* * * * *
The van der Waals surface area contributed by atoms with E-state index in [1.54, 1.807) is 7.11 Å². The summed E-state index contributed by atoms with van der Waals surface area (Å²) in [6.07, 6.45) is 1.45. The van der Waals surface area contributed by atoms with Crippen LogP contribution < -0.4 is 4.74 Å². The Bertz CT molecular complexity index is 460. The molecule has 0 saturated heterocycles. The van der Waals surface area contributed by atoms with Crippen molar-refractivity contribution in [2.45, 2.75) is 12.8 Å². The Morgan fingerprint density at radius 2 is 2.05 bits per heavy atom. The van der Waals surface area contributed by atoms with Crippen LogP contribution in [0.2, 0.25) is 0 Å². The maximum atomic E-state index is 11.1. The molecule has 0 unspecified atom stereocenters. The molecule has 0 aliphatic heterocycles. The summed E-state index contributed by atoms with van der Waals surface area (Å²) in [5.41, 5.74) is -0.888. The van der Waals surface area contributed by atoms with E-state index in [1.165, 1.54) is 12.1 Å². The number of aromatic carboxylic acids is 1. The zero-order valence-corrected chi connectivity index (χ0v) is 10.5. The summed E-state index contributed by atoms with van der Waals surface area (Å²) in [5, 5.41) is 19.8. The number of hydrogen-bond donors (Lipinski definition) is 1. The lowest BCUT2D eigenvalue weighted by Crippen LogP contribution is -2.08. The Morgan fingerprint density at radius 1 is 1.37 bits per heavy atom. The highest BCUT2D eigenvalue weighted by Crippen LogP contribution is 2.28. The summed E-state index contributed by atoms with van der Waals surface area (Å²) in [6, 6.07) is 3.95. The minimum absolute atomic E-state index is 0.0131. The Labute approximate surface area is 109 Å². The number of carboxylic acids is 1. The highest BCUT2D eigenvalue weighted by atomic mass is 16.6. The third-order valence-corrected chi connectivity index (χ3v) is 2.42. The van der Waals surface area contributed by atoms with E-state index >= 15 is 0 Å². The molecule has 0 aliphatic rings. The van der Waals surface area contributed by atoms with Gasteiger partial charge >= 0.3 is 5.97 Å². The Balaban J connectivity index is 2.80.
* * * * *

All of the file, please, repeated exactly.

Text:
The van der Waals surface area contributed by atoms with E-state index in [1.54, 1.807) is 7.11 Å². The summed E-state index contributed by atoms with van der Waals surface area (Å²) in [6.07, 6.45) is 1.45. The van der Waals surface area contributed by atoms with Crippen LogP contribution < -0.4 is 4.74 Å². The Bertz CT molecular complexity index is 460. The molecule has 0 saturated heterocycles. The van der Waals surface area contributed by atoms with Crippen molar-refractivity contribution in [2.45, 2.75) is 12.8 Å². The Morgan fingerprint density at radius 2 is 2.05 bits per heavy atom. The van der Waals surface area contributed by atoms with Crippen LogP contribution in [0.2, 0.25) is 0 Å². The maximum atomic E-state index is 11.1. The molecule has 0 unspecified atom stereocenters. The molecule has 0 aliphatic heterocycles. The summed E-state index contributed by atoms with van der Waals surface area (Å²) in [5.41, 5.74) is -0.888. The van der Waals surface area contributed by atoms with E-state index in [1.165, 1.54) is 12.1 Å². The number of aromatic carboxylic acids is 1. The zero-order valence-corrected chi connectivity index (χ0v) is 10.5. The summed E-state index contributed by atoms with van der Waals surface area (Å²) in [5, 5.41) is 19.8. The number of hydrogen-bond donors (Lipinski definition) is 1. The lowest BCUT2D eigenvalue weighted by Crippen LogP contribution is -2.08. The Morgan fingerprint density at radius 1 is 1.37 bits per heavy atom. The highest BCUT2D eigenvalue weighted by Crippen LogP contribution is 2.28. The summed E-state index contributed by atoms with van der Waals surface area (Å²) in [6, 6.07) is 3.95. The minimum absolute atomic E-state index is 0.0131. The Labute approximate surface area is 109 Å². The number of carboxylic acids is 1. The highest BCUT2D eigenvalue weighted by atomic mass is 16.6. The third-order valence-corrected chi connectivity index (χ3v) is 2.42. The van der Waals surface area contributed by atoms with E-state index >= 15 is 0 Å². The molecule has 0 aliphatic rings. The van der Waals surface area contributed by atoms with Gasteiger partial charge >= 0.3 is 5.97 Å². The Balaban J connectivity index is 2.80.